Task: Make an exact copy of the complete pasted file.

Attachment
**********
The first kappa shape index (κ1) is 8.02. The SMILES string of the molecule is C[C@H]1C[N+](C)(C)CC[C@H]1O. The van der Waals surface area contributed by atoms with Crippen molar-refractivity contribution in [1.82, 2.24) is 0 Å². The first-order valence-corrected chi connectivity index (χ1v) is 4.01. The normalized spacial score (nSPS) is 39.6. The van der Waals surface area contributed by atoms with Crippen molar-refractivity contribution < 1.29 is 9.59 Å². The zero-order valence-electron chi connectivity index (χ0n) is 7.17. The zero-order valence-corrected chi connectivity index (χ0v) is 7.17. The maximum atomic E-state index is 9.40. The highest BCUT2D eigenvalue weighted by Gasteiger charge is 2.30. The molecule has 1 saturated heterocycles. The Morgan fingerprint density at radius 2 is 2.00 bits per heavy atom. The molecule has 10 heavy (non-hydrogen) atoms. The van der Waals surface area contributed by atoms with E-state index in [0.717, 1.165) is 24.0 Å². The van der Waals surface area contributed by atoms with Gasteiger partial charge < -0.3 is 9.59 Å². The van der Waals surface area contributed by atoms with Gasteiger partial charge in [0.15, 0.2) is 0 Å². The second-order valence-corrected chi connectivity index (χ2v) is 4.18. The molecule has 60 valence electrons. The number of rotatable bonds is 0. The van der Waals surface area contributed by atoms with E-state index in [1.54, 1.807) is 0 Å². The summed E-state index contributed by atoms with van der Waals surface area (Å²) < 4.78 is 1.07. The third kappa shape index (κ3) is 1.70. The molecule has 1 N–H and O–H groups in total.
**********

The first kappa shape index (κ1) is 8.02. The SMILES string of the molecule is C[C@H]1C[N+](C)(C)CC[C@H]1O. The van der Waals surface area contributed by atoms with Crippen molar-refractivity contribution in [1.82, 2.24) is 0 Å². The first-order valence-corrected chi connectivity index (χ1v) is 4.01. The normalized spacial score (nSPS) is 39.6. The van der Waals surface area contributed by atoms with Crippen molar-refractivity contribution < 1.29 is 9.59 Å². The zero-order valence-electron chi connectivity index (χ0n) is 7.17. The zero-order valence-corrected chi connectivity index (χ0v) is 7.17. The maximum atomic E-state index is 9.40. The highest BCUT2D eigenvalue weighted by Gasteiger charge is 2.30. The molecule has 1 saturated heterocycles. The Morgan fingerprint density at radius 2 is 2.00 bits per heavy atom. The molecule has 10 heavy (non-hydrogen) atoms. The van der Waals surface area contributed by atoms with E-state index in [0.717, 1.165) is 24.0 Å². The van der Waals surface area contributed by atoms with Gasteiger partial charge < -0.3 is 9.59 Å². The van der Waals surface area contributed by atoms with Gasteiger partial charge in [0.15, 0.2) is 0 Å². The second-order valence-corrected chi connectivity index (χ2v) is 4.18. The molecule has 60 valence electrons. The number of rotatable bonds is 0. The van der Waals surface area contributed by atoms with E-state index in [1.54, 1.807) is 0 Å². The summed E-state index contributed by atoms with van der Waals surface area (Å²) < 4.78 is 1.07. The third kappa shape index (κ3) is 1.70. The molecule has 1 N–H and O–H groups in total.